Q. Let’s look more closely at your music degree experiences at Meadows. Did your Meadows music degree studies help prepare you for entering grad school and your career?

Kudva: Absolutely. In my opinion, it is essential for medical professionals to have another interest in something besides medicine or dentistry. It provides a balanced lifestyle as well as another perspective on life. Studying music provided me with an outlet for self-expression during my busy undergraduate career; it kept me grounded and allowed me to be creative. Through the music school, I was able to keep in touch with the more emotional side of human existence, which will be important in my future interactions with patients. All my music classes were valuable in shaping my world view.

There are two experiences that stand out to me. My time in the Meadows Symphony Orchestra with Dr. Paul Phillips helped me learn to time manage due to the lengthy rehearsal requirements. Additionally, being able to rehearse and perform with the orchestra taught me to perform well under pressure and to hold myself accountable for all my actions in and out of rehearsal, which are two things I will have to incorporate daily in my career as a dentist. Without the opportunity to participate in ensembles and to be a Meadows student, I would not have been able to learn these two essential lessons.

Furthermore, I took a class with Dr. Zachary Wallmark titled “Music and Emotion” in which I learned how meaningful music and the arts are to people across the world. In Dr. Wallmark’s class, I gained a depth of knowledge in how music helps people to make connections with other people as well as to process major life events. I know I will be able to use this knowledge later to forge impactful connections with my patients. The Meadows school provided me with a vast array of experiences that I could not have encountered in any other major or school of study. I am positive that all my experiences as a music student will help me become the best dentist I can be!

Kwon: I believe there is nothing more disciplining than music. Music, in many ways, trained me to perfect my art, to build endurance, to learn to work with others, to empathize and to never stop improving myself. Music is such an extremely delicate, creative and inspiring field that complements the art of medicine because without creativity, discipline, teamwork and dedication, neither is possible. So yes, I believe music is what made me the most prepared and unique candidate to the admissions committee of all the medical schools. It was certainly difficult to balance both music and pre-med at the same time, but nonetheless, it was the best decision I ever made.

Xia: It’s important to study what you love, sinceyou’ll have plenty of time to learn the stuff required to become a doctor later on. My experience at Meadows was invaluable because the musical training I received not only enriched my own life, but has also allowed me to enrich others’ lives. Over the past few years, I've performed for seniors in the local community and hospital, and am always amazed by how people are touched by music. Your musical training is something you will keep for the rest of your life.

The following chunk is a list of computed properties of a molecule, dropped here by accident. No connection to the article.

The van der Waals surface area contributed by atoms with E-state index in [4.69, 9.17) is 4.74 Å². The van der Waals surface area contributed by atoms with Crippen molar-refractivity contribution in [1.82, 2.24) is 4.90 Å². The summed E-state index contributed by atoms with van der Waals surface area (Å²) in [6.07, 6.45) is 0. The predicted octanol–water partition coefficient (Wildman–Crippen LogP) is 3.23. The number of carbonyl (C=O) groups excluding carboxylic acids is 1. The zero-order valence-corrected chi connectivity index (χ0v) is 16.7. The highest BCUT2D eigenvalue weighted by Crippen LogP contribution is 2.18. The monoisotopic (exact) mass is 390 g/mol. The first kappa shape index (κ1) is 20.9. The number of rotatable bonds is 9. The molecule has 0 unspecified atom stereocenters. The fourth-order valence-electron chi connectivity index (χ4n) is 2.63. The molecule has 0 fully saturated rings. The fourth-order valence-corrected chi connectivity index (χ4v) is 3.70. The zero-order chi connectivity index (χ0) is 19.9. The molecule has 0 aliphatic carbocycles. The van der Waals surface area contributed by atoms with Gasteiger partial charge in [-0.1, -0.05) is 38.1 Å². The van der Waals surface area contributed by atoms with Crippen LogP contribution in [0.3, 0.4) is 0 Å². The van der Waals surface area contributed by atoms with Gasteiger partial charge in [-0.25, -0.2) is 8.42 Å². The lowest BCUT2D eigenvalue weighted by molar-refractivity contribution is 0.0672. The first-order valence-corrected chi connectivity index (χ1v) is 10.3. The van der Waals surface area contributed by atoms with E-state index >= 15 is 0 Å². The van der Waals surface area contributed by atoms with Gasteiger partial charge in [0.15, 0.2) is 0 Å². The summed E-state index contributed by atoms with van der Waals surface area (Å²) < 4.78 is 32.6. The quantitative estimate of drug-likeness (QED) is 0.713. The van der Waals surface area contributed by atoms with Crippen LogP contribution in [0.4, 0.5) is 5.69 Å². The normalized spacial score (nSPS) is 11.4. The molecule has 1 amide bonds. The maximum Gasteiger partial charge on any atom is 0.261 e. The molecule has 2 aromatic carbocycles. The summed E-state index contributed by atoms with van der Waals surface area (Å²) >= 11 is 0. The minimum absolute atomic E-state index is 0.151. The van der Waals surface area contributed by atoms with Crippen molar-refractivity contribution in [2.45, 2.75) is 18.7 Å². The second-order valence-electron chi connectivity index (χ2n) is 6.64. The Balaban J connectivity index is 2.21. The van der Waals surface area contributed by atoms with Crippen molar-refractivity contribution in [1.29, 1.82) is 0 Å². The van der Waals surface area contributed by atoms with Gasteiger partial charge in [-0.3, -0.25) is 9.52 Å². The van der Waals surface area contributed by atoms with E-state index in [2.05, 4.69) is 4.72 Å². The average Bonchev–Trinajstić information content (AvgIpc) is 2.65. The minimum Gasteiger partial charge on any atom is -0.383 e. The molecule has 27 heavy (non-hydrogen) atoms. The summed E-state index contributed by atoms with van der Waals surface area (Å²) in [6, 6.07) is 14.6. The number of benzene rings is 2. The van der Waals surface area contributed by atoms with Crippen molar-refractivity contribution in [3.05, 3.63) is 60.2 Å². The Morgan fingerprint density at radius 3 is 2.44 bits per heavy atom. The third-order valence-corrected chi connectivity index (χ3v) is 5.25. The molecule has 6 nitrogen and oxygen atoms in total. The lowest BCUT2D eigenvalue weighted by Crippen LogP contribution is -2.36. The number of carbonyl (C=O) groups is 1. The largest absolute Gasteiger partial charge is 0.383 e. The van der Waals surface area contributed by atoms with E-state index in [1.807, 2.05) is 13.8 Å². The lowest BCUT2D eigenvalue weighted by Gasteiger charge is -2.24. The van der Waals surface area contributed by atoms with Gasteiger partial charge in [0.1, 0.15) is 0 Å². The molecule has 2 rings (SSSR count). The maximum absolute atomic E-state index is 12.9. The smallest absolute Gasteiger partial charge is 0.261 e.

Although I had many great professors at SMU, many of whom helped me succeed, I’ll always be indebted to one particular individual who was not only my piano teacher for six years, but also a dear mentor and friend: Professor Alfred Mouledous. Without him, I would not have achieved what I have today.

Etter: I felt confident and prepared to begin my career as a music therapist after graduation because I felt like I had already worked in the field for a few years. The on-campus clinic allowed me to gain experience in a group and individual setting. It was also a great way to see progress over the years as I got to work with some of the same clients. I like that the practicum classes included work with a variety of populations. When I graduated, I felt prepared to work in any facility and with any population. This experience opened many great career opportunities for me, eventually leading me to my current job and graduate school.

Q. What tips can you offer to students who are thinking about combining music and pre-health studies?

Etter: Never stop learning! I've gained so much from collaborating with other professionals at the hospital. And don't be afraid to step outside of your comfort zone. Be creative and have fun!

Xia: Enjoy your time at Meadows! It’s an experience you’ll never have again. Get some experience volunteering and share your talent with others. Also, find out if you truly want to do medicine by shadowing and getting advice from medical students, residents and practicing physicians. Choose medicine because you’re passionate about it. And when your hard work finally pays off, don't stop playing music! As Rachmaninoff said, “Music is enough for a lifetime, but a lifetime is not enough for music.”

Kwon: There are endless possibilities in this world. It's important to be open-minded when deciding your career. Additionally, talk to as many peers as possible because there is always something to learn from each other and wisdom to gain from your professors and mentors. Lastly, a dear mentor of mine once told me that the work she does is what gets her up every morning. I encourage everyone to find that one thing or passion that will give them a sense of purpose and energy to strive each and every day.

Kudva: Experience the myriad of interesting (and free) events that SMU has to offer. You never know what might inspire you or motivate you to continue your journey! Secondly, make sure to cultivate relationships with your professors that can flourish; they are your biggest supporters (outside of family and friends) and can be your most valuable resources. Lastly, before starting medical or dental school, relax and take a break for a while. Professional school is a rigorous uphill battle and it will benefit you to start it with a refreshed outlook!

Learn more about music degrees at SMU Meadows School of the Arts and the SMU Pre-Health program. Read Alison Etter’s research work on the societal roles of marginalized people in a forensic setting: Jaimie Peterson & Alison Etter (2017) Creating Community and Shattering Stigma: Collaborative Arts Interventions for the Forensic Population, Canadian Art Therapy Association Journal, 30:2, 78-87, DOI: 10.1080/08322473.2017.1381511